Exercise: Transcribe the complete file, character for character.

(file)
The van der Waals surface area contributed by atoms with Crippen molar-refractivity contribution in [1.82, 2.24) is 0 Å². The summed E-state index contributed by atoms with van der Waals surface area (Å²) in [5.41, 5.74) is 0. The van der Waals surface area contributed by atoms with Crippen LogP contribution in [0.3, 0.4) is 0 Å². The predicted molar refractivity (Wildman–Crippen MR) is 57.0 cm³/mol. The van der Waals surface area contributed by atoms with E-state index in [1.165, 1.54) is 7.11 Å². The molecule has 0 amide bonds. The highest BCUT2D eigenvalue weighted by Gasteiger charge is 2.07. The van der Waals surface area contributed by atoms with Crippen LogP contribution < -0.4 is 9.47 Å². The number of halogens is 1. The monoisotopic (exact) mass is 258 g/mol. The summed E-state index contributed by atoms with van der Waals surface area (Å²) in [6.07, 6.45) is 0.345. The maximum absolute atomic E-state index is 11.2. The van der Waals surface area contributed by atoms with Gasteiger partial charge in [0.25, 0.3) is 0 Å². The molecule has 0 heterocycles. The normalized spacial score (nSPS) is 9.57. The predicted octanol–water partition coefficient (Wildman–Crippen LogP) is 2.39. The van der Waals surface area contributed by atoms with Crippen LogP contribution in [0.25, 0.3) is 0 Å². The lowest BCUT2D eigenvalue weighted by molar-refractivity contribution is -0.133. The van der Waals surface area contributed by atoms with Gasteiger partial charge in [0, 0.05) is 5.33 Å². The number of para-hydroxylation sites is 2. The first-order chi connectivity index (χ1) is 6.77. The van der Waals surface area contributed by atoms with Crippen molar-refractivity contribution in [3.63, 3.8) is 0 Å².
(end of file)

The van der Waals surface area contributed by atoms with Crippen molar-refractivity contribution in [1.82, 2.24) is 0 Å². The summed E-state index contributed by atoms with van der Waals surface area (Å²) in [5.41, 5.74) is 0. The van der Waals surface area contributed by atoms with Crippen LogP contribution in [0.3, 0.4) is 0 Å². The predicted molar refractivity (Wildman–Crippen MR) is 57.0 cm³/mol. The van der Waals surface area contributed by atoms with E-state index in [1.165, 1.54) is 7.11 Å². The molecule has 0 amide bonds. The highest BCUT2D eigenvalue weighted by Gasteiger charge is 2.07. The van der Waals surface area contributed by atoms with Crippen LogP contribution < -0.4 is 9.47 Å². The number of halogens is 1. The monoisotopic (exact) mass is 258 g/mol. The summed E-state index contributed by atoms with van der Waals surface area (Å²) in [6.07, 6.45) is 0.345. The maximum absolute atomic E-state index is 11.2. The van der Waals surface area contributed by atoms with Gasteiger partial charge in [0.25, 0.3) is 0 Å². The molecule has 0 heterocycles. The normalized spacial score (nSPS) is 9.57. The predicted octanol–water partition coefficient (Wildman–Crippen LogP) is 2.39. The van der Waals surface area contributed by atoms with Crippen LogP contribution in [0.25, 0.3) is 0 Å². The lowest BCUT2D eigenvalue weighted by molar-refractivity contribution is -0.133. The van der Waals surface area contributed by atoms with Gasteiger partial charge in [0, 0.05) is 5.33 Å². The number of para-hydroxylation sites is 2. The first-order chi connectivity index (χ1) is 6.77. The van der Waals surface area contributed by atoms with Crippen molar-refractivity contribution in [3.63, 3.8) is 0 Å².